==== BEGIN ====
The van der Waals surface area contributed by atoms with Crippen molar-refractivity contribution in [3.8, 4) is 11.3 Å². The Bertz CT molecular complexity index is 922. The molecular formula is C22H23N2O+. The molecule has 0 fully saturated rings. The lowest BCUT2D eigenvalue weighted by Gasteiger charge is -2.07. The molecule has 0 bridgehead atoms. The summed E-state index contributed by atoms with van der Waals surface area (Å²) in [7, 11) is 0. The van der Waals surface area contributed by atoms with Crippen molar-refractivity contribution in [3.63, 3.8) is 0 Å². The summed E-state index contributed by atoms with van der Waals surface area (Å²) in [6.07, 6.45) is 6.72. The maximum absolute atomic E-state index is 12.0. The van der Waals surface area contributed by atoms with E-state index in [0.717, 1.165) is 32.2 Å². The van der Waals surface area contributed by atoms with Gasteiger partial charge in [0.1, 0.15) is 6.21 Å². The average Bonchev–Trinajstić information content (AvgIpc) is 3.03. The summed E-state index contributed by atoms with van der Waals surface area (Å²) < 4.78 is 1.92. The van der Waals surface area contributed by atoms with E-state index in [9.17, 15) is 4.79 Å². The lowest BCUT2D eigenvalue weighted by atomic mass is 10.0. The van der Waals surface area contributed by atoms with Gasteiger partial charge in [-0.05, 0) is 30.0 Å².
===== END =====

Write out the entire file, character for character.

The van der Waals surface area contributed by atoms with Crippen molar-refractivity contribution in [3.8, 4) is 11.3 Å². The Bertz CT molecular complexity index is 922. The molecular formula is C22H23N2O+. The molecule has 0 fully saturated rings. The lowest BCUT2D eigenvalue weighted by Gasteiger charge is -2.07. The molecule has 0 bridgehead atoms. The summed E-state index contributed by atoms with van der Waals surface area (Å²) in [7, 11) is 0. The van der Waals surface area contributed by atoms with Crippen molar-refractivity contribution in [3.63, 3.8) is 0 Å². The summed E-state index contributed by atoms with van der Waals surface area (Å²) in [6.07, 6.45) is 6.72. The maximum absolute atomic E-state index is 12.0. The van der Waals surface area contributed by atoms with E-state index in [0.717, 1.165) is 32.2 Å². The van der Waals surface area contributed by atoms with Gasteiger partial charge in [0.1, 0.15) is 6.21 Å². The average Bonchev–Trinajstić information content (AvgIpc) is 3.03. The summed E-state index contributed by atoms with van der Waals surface area (Å²) < 4.78 is 1.92. The van der Waals surface area contributed by atoms with E-state index in [9.17, 15) is 4.79 Å². The lowest BCUT2D eigenvalue weighted by atomic mass is 10.0. The van der Waals surface area contributed by atoms with Gasteiger partial charge in [-0.05, 0) is 30.0 Å².